‡ Q5 (p. 32) in the CEV paper clarifies that the computation to find CEV wouldn't be sentient, but I'm not sure if the paper says whether the cognition will resemble human thought.

Takeaways

Acknowledgments

Thanks to Wei Dai for suggesting the point about solving meta-ethics. (However, I may have misrepresented his point, and this acknowledgment should not be seen as an endorsement by him.)


  1. From the CEV paper: "Do we want our coherent extrapolated volition to satisfice, or maximize? My guess is that we want our coherent extrapolated volition to satisfice […]. If so, rather than trying to guess the optimal decision of a specific individual, the CEV would pick a solution that satisficed the spread of possibilities for the extrapolated statistical aggregate of humankind." (p. 36)

    And: "This is another reason not to stand in awe of the judgments of a CEV—a solution that satisfices an extrapolated spread of possibilities for the statistical aggregate of humankind may not correspond to the best decision of any individual, or even the best vote of any real, actual adult humankind." (p. 37) ↩︎

  2. Paul says [? · GW] "So an excellent agent with a minimal understanding of human values seems OK. Such an agent could avoid getting left behind by its competitors, and remain under human control. Eventually, once it got enough information to understand human values (say, by interacting with humans), it could help us implement our values." ↩︎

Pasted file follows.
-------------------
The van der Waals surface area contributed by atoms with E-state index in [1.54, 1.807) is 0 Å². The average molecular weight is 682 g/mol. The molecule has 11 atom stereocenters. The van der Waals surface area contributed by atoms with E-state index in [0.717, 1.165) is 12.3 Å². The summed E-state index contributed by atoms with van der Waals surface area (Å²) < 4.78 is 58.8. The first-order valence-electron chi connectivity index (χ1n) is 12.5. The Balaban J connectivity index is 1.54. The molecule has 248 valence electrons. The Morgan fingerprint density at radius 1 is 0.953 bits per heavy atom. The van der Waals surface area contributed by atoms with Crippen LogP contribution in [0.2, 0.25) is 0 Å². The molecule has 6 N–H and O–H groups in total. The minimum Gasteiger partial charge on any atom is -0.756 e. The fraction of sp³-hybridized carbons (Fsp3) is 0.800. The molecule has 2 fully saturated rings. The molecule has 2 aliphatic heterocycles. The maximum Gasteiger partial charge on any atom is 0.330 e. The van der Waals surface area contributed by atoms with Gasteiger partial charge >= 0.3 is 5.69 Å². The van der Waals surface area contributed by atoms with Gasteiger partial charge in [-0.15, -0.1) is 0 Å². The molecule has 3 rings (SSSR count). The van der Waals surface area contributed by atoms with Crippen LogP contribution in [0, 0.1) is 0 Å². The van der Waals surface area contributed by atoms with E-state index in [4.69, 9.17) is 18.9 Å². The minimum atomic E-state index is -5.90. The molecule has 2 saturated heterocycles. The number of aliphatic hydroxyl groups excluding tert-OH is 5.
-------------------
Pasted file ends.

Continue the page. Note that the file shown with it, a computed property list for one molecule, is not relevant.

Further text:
5 comments

Comments sorted by top scores.

comment by Wei_Dai · 2019-10-30T01:54:42.408Z · score: 8 (2 votes) · LW(p) · GW(p)

I think my main confusion is that Paul talks about many different ways deliberation could work (e.g. RL-based IDA and human-in-the-counterfactual-loop seem pretty different), and it’s not clear what approach he thinks is most plausible.

I have similar questions, and I'm not sure how much of it is that Paul is uncertain himself, and how much is Paul not having communicated his thinking yet. Also one thing to keep in mind is that different forms of deliberation could be used at different levels of the system, so for example one method can be used to model/emulate/extrapolate the overseer's deliberation and another one for the end-user.

On a more general note, I'm really worried that we don't have much understanding of how or why human deliberation can lead to good outcomes in the long run. It seems clear that an individual human deliberating in isolation is highly likely to get stuck or go off the rails, and groups of humans often do so as well. To the extent that we as a global civilization seemingly are able to make progress in the very long run, it seems at best a fragile process, which we don't know how to reliably preserve, or reproduce in an artificial setting.